Al Taubman's Legacy

Al Taubman was a big man. Not his football lineman stature, but a man who had a big heart, big vision, big integrity. He was, to use an overused Yiddish term, a mensch. A real man. A rare man. A Michigan man. 

If you love the University of Michigan like I do, you have to love and revere the memory of Al Taubman, who passed away in his Bloomfield Hills home recently. On the University of Michigan campus, you really can’t move without passing a building or a program that he sponsored and paid for. When I was doing my doctoral research I spent my most profitable time in the Taubman Health Services Library. When I broke my leg a few years ago playing the world’s most dangerous game (golf) I was rehabilitated in the Taubman wing of the University of Michigan Hospital. When researching the coolest ArtBeat stories for my readers and fans I frequently turn to the Taubman College of Architecture and Urban Planning. Mr. Taubman attended UM architecture school after his stint in the army and was a member of the Zeta Beta Tau fraternity. But he dropped out, the same way Bill Gates dropped out of college—they got the picture and moved on to bigger things. And don’t forget the Taubman Biomedical Science Research Building dedicated to stem cell research. His donations to UM amount to the largest, most generous gifts in Michigan history. Not just Michigan. Look at the Taubman Center for Public Policy at Brown University, the Taubman Center for State and Local Government at Harvard, the lovely Taubman Student Services Center at Lawrence Technological University, where he also took classes, and the amazing Taubman Center for Design Education at Detroit’s College for Creative Studies. There’s really much more, but I think we’ve got the picture.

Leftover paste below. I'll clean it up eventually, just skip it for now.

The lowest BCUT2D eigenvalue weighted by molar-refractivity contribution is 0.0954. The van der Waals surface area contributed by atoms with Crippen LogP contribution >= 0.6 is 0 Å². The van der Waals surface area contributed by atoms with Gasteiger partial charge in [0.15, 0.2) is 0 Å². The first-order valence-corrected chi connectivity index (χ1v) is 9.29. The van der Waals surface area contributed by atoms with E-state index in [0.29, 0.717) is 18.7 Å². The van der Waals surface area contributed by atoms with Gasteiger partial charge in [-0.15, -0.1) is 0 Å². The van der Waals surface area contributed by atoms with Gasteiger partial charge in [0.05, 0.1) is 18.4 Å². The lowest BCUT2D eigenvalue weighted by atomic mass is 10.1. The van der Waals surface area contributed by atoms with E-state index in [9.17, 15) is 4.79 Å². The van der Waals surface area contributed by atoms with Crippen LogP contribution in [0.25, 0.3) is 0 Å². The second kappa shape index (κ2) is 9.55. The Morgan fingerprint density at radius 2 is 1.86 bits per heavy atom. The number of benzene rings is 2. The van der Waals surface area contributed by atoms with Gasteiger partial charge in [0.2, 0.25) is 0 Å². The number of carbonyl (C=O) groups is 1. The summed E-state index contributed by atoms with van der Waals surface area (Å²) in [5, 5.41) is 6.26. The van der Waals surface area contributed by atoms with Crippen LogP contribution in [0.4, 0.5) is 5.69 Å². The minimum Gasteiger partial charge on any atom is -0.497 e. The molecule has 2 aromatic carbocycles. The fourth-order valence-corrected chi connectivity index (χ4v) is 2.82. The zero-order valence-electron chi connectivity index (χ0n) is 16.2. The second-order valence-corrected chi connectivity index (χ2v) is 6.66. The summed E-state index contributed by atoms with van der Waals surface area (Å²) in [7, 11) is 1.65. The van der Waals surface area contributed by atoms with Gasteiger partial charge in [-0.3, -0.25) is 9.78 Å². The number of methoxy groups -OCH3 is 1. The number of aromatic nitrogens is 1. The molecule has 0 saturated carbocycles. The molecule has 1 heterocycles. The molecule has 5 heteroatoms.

Taubman worked as a child during the Depression to help support his family. He made his real money by inventing what is now known as the “shopping mall.” We take shopping malls for granted, clichés even, so common that they go unnoticed, but there was a time when they simply didn’t exist. It was Al Taubman who realized that they were a perfect fit for post-war suburbanite consumers. He built them first and upscale and he made a lot of money. Billions.  And he branched out. He got into the restaurant business by purchasing the A&W chain. He bought two high-end department store chains. He acquired the Michigan Panthers of the United States Football League (starring UM all-time great receiver Anthony Carter). With Henry Ford II and Max Fisher he bought the 77,000-acre Irvine Ranch in Los Angeles, a deal he called the best since the Louisiana Purchase. He bailed out an ailing Sotheby’s art auction house and made it more profitable than arch-rival Christie’s. He did it all with heart and vision and integrity.

And art. Taubman had a great eye for art and had a remarkable personal collection of wide scope. Kandinskys, Pollocks, French Impressionists, Georgia O’Keeffe, Paul Klee, Duchamp-Villon, primo Andy Warhol, Modigliani, stuff from the 1500s. 

In one of the most absurd and disgraceful examples of legal malfeasance in American history, Al Taubman, philanthropist extraordinaire, business genius, loving family man, UM benefactor nonpareil was actually convicted of a trumped-up charge of price-fixing between Sotheby’s and Christie’s. It was based on the false testimony of the real criminal, the scumbag who was running Sotheby’s at the time, who gave false testimony to save her own guilty neck. It is an object lesson to all of us. When the government wants to bring its bottomless resources against you it is very difficult, no matter how much money you have, to rest assured that justice will be served. As a result of that bogus conviction Big Al suffered a great loss. He lost 27 pounds. Rest in peace, sir. The memory of your brilliant life is eternal.

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